From the Archives: “The Night Keeps” by Bryce Thornburg

Cool and leaves

Find like parts
To line the yard

Each tree rather

Unclung to
A departure

The fenced-in
Quality throws me


Spring 2014 Cover Contest

Euphony Journal is putting together its Spring 2014 issue, and we are on the search for a new cover. Send along your favorite photographs and visual arts projects for consideration!
Please email your images to by Friday, April 4th. You are welcome to submit multiple entries. Browse through our website to look through our past issues for inspiration.

We look forward to reviewing your submissions, and best of luck!

The Editors

From the Archives: “A Mom Reads Kipling” by Elizabeth Bastos

I am the many-armed
goddess of the market-going
and market-coming-back-from,
a sacred balloon tied to each child’s wrist. Death

of shrimp.

In the middle of the night, you better believe
I am the mongoose.

Beside me lies the lump of Man, unconscious,
who does not hear (and maybe could never hear)
the stirrings of Nag,

a sound so different from the heat.

Look at me, Darzee:
how viciously and how lovingly
I put the rinds of the melon onto the melon bed.

Originally published Spring 2010.

Winter 2014 Issue

It’s here! Click the image to download a PDF.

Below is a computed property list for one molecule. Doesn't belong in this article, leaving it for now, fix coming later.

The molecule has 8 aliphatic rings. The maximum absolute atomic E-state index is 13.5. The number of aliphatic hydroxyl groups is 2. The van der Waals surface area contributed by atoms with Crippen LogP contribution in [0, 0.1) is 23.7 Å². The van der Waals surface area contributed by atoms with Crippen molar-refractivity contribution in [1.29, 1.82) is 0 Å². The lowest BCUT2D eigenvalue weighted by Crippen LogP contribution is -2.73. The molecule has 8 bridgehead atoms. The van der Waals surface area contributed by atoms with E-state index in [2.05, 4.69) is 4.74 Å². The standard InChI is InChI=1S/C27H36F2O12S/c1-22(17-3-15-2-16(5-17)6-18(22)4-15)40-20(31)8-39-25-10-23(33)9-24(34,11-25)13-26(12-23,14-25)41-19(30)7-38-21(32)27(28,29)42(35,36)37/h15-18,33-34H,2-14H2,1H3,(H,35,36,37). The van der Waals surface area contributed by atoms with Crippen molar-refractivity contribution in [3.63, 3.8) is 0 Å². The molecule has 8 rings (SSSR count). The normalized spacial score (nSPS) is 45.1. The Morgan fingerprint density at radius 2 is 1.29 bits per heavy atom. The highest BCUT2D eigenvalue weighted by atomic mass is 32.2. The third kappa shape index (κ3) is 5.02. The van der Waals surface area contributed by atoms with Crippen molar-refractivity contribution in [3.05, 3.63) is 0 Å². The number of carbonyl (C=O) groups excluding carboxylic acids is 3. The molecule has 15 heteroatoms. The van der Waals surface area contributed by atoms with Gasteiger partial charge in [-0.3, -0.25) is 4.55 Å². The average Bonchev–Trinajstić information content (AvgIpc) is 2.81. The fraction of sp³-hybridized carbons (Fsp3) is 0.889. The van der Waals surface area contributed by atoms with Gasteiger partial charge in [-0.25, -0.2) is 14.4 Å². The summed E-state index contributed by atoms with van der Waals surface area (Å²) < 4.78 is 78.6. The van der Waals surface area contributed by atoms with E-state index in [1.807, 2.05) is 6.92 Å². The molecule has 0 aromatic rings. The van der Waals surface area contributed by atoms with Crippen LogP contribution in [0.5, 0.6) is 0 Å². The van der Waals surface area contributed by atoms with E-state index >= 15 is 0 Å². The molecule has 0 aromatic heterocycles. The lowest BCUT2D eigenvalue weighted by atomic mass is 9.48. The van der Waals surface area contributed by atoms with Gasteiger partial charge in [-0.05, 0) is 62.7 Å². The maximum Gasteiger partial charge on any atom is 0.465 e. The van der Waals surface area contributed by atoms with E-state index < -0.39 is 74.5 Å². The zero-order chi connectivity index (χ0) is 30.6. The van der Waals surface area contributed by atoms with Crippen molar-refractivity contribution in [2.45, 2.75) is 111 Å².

For those of you near the University of Chicago Campus on March 10th, stop by Cobb Hall to pick up a print copy and enter our raffle for a $25 Seminary Co-op Gift Card. For details, click here.


From the Archives: “Mirror” by Robin Kish

You can do it in a bathroom, curtains drawn, lights out. Any room where there’s a mirror. Some recommend the use of candles, but the best results can only be achieved in total darkness. Make sure the glass is clean. You don’t want to mistake dust or scratches for anything more than what they are. Say the name three times, five times, seven times: Bloody Mary, Mary Worth, Mary Jane. Variations of Mary and Bloody are best. Repeat the name. Tell the ghost in the mirror you believe in her. Tell her to Come out! Spin thirteen times. Stand perfectly still. Maybe she’ll appear. Maybe she’ll claw out your eyes. Maybe she’ll take you back into the mirror with her. Don’t stand to close. If your breath fogs the glass,you might fall victim to an illusion. This happened once to Laney-Jane and she came squealing from the girls’ second floor bathroom. Upon further investigation, we discovered that she’d been frightened by nothingmore than a patch of her own breath.

There were three of us then, the start of fourth grade: Sadie, Laney-Jane, and me, just Jane, but the others called me Kate, short for Katherine, which Sadie had baptized me in her parents’ kitchen sink. There could only be one Jane in the group. I’d wanted to be Medea or Athena or Daphne, something exotic and beautiful and straight from mythology. “They’re pagan,” Sadie explained, dunking my head into the lukewarm water, which tasted faintly of dish cleanser. “Why would you want to be a pagan? Saints live forever in the glory of heaven.” One counts, two counts, three counts, and I was Katherine, after the saint who was beheaded when the wheel couldn’t break her. Sadie was Catholic, and knew nothing about mythology: Only the name of a saint would do.

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